FEMA grant to make big changes for White County Central recess

By Emily Van Zandt Originally Published December 6, 2012 at 12:00 a.m.
Updated December 5, 2012 at 10:16 a.m.
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Emily Van Zandt

Though it won’t be equipped with slides and swings, a new indoor recess facility will give White County Central Elementary School teachers more options during inclement weather. The facility is set for completion by fall 2013.

Students in the White County Central School District will soon have more room to run — safely, of course.

Thanks to a $941,288 grant from the Federal Emergency Management Agency, the Judsonia-based school district is preparing to begin construction on a 5,000-square-foot building that will serve as a spot for indoor recess and assemblies for the district’s kindergarten through sixth-grade classes. The space will also serve as a “Safe Building” for the school and community, hence FEMA’s involvement.

“[The new building will be] in a spot where we just demolished the old elementary school,” district superintendent Sheila Bowen said.

The building will be behind the district’s K-6 building and connected via a covered walkway. Plans for the space include men’s and women’s restrooms, space to house the school’s computer servers and a large gym-like area with a slightly padded athletic floor and two drop-down basketball goals, Bowen said.

The athletic floor and basketball goals were added with recess in mind. In a district that houses all students on one campus, space is at a premium. When temperatures below 32 degrees or rain means younger students can’t go outside for recess, district administrators and teachers have to make do with what space they can find.

“When we do have inclement weather, we’re all sharing one multipurpose building,” K-6 principal Sandra Hurst said. “If there’s not space available in the multipurpose room because of a high school gym class or practice, we sometimes have to use the cafeteria, classrooms or hallways for recess.”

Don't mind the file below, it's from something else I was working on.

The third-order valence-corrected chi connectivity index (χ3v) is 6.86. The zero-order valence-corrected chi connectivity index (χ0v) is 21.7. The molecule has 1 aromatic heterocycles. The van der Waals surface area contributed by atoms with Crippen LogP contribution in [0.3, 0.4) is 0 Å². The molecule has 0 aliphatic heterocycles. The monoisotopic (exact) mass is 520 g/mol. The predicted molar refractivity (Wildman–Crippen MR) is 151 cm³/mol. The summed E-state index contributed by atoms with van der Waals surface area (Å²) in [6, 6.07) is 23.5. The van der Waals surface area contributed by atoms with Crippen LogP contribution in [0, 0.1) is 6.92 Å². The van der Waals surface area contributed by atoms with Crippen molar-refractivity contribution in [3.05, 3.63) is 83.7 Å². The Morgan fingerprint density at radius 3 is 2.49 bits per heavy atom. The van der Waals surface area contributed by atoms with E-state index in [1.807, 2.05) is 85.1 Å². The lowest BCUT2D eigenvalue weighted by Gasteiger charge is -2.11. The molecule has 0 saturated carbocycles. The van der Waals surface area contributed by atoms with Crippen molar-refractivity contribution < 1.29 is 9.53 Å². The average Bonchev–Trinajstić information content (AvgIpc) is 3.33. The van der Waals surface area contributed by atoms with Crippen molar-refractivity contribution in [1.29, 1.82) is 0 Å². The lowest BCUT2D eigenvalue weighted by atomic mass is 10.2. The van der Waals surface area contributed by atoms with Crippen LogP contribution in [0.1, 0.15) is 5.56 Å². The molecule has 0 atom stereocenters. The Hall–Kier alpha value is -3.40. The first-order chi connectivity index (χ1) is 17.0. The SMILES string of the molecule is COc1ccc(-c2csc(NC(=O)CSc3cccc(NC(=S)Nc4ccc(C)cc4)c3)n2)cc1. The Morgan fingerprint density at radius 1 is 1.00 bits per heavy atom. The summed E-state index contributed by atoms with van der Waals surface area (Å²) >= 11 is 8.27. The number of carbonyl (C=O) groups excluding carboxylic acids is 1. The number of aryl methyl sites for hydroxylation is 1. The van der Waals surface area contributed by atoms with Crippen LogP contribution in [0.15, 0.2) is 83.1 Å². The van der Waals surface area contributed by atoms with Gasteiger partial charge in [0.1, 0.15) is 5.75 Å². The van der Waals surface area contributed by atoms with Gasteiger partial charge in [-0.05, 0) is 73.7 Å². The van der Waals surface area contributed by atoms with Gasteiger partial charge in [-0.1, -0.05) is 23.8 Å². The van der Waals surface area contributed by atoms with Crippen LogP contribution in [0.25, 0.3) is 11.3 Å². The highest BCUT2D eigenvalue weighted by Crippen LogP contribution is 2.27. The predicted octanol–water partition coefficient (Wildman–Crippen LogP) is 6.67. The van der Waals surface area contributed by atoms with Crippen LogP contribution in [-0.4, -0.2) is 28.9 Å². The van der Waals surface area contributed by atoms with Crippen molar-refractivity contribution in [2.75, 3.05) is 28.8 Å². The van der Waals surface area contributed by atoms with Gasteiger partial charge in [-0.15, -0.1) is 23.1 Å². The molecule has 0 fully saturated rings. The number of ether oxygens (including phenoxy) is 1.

According to state guidelines, students in kindergarten through the sixth grade need to have 90 minutes of scheduled physical activity per week, in addition to 60 minutes of physical education classes. Hurst sees the new building as a way to better meet these guidelines while keeping students safe, dry and warm.

The K-6 building also lacks a room where all 385 students can gather for assemblies and meetings. The school uses a Positive Behavior Intervention System that includes morning assemblies and Friday-morning parties to encourage and recognize good behavior. But with space the way it is, Hurst has had to limit those gatherings to smaller groups on rotating days. Using the system, Bowen said, has helped cut discipline cases at least in half. Bowen said that with more space, the staff will be able to see the PBIS program grow even bigger.

During a tornado warning or drill, students will now head to the Safe Building, rather than being stuck in cramped hallways. The community will be able to head to the Safe Building during that type of weather as well.

“The building really kills two birds with one stone with its added benefit to the community as a Safe Building,” Bowen said. “It will be open to them so they can come in here when the weather warrants in the evenings.”

The construction plans will follow FEMA guidelines, including no glass, no windows and prefab concrete walls and ceilings, Bowen said. The district is looking into the possibility of installing a system that would automatically unlock the doors to the building when tornado sirens in the area are activated, Bowen said.

“When you hear stories like the ones that came out of Joplin, Mo. after the tornado and all the tragedies that can happen out of that, the responsibilities of having this many students on campus becomes a big concern,” Bowen said. “We have buildings and plans for tornadoes, but to really have a designated Safe Building is going to be so important.”

The completed price for the facility is projected at more than $1.2 million, with additional funds coming from the facilities unit of the Arkansas Department of Education and the district itself. Opening construction bids were accepted Tuesday, with construction slated to begin after the first of the year, Bowen said. With no major delays, the building should be ready for use at the beginning of the 2013-14 school year.

Staff writer Emily Van Zandt can be reached at (501) 399-3688 or evanzandt@arkansasonline.com.

Associate Features Editor Emily Van Zandt can be reached at .

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